Barbara Chan, PhD | The University of Hong Kong; Patrick Shu-Hang YUNG FRCS; Chun Hoi Yan FRCS; Michael Tim-Yun Ong FRCS
Competition Sponsor: Research Grants Council of the Hong Kong Special Administrative Region, China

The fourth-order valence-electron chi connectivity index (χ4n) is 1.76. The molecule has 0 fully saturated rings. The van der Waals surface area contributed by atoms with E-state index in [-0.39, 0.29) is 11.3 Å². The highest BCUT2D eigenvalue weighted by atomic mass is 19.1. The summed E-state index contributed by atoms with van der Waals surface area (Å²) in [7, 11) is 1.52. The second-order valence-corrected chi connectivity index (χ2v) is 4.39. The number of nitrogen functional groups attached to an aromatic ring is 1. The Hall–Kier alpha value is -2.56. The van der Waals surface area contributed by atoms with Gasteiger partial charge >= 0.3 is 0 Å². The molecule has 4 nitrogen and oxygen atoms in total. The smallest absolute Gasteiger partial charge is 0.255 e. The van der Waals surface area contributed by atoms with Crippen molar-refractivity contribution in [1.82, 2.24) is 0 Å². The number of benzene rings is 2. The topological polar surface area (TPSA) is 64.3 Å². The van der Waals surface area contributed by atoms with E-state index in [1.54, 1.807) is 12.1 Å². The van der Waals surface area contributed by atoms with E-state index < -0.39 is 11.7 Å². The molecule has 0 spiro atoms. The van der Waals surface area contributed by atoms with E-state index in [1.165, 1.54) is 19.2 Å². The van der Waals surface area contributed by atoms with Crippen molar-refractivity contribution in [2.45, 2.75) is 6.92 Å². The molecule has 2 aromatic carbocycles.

Osteoarthritis (OA) is among the most prevalent degenerative disorders in aged populations worldwide. It affects the entire joint with eroded cartilage, compromised osteochondral interface and abnormally remodelled bone, leading to severe pain, reduced motility and poor quality of life. Most existing treatments are symptom-relieving rather than disease-modifying. Surgical treatment such as marrow stimulation and biological attempts such as mesenchymal stem cell (MSC) injection resulted in formation of fibrocartilage, which is poor in quality and easily degenerated. To date, no method can effectively regenerate hyaline cartilage, restore the lost osteochondral integrity and sustain the structure and function of the repaired tissues. We believe that osteochondral tissue engineering, which addresses both cartilage and bone, is able to effectively modify OA. We have developed engineered osteochondral tissue (eOCT) with proper zonal organization using bone marrow (BM) MSCs. Implanting autologous eOCT in traumatic osteochondral defects in rabbits resulted in rapid and sustained hyaline cartilage formation, tide mark regeneration, bony integration, recovery in matrix composition and mechanical properties, comparable to autografting. These promising results prompt us to hypothesize that eOCT is able to effectively modify OA by investigating its effectiveness in a post-traumatic OA model in rabbits and comparing with existing options. Another challenge in MSCs-based treatment is the poor proliferation and senescence of BM-derived MSCs from aged patients. We therefore aim to evaluate the effectiveness of the less age-dependent infrapatellar-fat-pad (IFP)-derived MSCs from aged OA patients, in producing eOCT. This work develops novel therapeutics for OA, contributing to the grand challenge in healthy longevity.